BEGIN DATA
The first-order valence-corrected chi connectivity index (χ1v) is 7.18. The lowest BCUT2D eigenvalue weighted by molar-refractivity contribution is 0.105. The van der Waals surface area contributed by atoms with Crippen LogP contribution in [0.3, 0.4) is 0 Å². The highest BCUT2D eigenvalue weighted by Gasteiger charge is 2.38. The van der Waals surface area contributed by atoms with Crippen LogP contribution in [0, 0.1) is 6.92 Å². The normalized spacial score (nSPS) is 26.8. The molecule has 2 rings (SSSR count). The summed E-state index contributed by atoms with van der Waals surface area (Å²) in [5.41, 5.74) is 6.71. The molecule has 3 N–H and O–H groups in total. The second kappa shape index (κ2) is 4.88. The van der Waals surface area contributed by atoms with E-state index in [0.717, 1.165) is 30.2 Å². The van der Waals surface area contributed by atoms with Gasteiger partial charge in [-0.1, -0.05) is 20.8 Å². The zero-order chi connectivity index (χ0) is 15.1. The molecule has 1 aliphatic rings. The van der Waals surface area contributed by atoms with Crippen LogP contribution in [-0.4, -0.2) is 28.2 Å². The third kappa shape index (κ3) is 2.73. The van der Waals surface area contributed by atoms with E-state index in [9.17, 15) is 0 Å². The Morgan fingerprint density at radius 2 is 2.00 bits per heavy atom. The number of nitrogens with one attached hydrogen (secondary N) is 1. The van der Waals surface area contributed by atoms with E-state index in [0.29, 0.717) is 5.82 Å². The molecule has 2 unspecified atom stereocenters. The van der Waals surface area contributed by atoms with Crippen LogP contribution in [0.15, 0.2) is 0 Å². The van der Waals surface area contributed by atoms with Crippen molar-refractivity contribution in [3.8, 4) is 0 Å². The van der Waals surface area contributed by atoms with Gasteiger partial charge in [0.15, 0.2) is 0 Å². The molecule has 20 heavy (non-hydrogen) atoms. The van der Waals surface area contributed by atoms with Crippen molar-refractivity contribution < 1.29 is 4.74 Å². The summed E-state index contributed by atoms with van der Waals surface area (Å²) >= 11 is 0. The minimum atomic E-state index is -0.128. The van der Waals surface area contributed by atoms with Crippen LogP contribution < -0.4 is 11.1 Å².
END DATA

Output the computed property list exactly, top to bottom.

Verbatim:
The first-order valence-corrected chi connectivity index (χ1v) is 7.18. The lowest BCUT2D eigenvalue weighted by molar-refractivity contribution is 0.105. The van der Waals surface area contributed by atoms with Crippen LogP contribution in [0.3, 0.4) is 0 Å². The highest BCUT2D eigenvalue weighted by Gasteiger charge is 2.38. The van der Waals surface area contributed by atoms with Crippen LogP contribution in [0, 0.1) is 6.92 Å². The normalized spacial score (nSPS) is 26.8. The molecule has 2 rings (SSSR count). The summed E-state index contributed by atoms with van der Waals surface area (Å²) in [5.41, 5.74) is 6.71. The molecule has 3 N–H and O–H groups in total. The second kappa shape index (κ2) is 4.88. The van der Waals surface area contributed by atoms with E-state index in [0.717, 1.165) is 30.2 Å². The van der Waals surface area contributed by atoms with Gasteiger partial charge in [-0.1, -0.05) is 20.8 Å². The zero-order chi connectivity index (χ0) is 15.1. The molecule has 1 aliphatic rings. The van der Waals surface area contributed by atoms with Crippen LogP contribution in [-0.4, -0.2) is 28.2 Å². The third kappa shape index (κ3) is 2.73. The van der Waals surface area contributed by atoms with E-state index in [9.17, 15) is 0 Å². The Morgan fingerprint density at radius 2 is 2.00 bits per heavy atom. The number of nitrogens with one attached hydrogen (secondary N) is 1. The van der Waals surface area contributed by atoms with E-state index in [0.29, 0.717) is 5.82 Å². The molecule has 2 unspecified atom stereocenters. The van der Waals surface area contributed by atoms with Crippen LogP contribution in [0.15, 0.2) is 0 Å². The van der Waals surface area contributed by atoms with Crippen molar-refractivity contribution in [3.8, 4) is 0 Å². The van der Waals surface area contributed by atoms with Gasteiger partial charge in [0.15, 0.2) is 0 Å². The molecule has 20 heavy (non-hydrogen) atoms. The van der Waals surface area contributed by atoms with Crippen molar-refractivity contribution < 1.29 is 4.74 Å². The summed E-state index contributed by atoms with van der Waals surface area (Å²) >= 11 is 0. The minimum atomic E-state index is -0.128. The van der Waals surface area contributed by atoms with Crippen LogP contribution < -0.4 is 11.1 Å².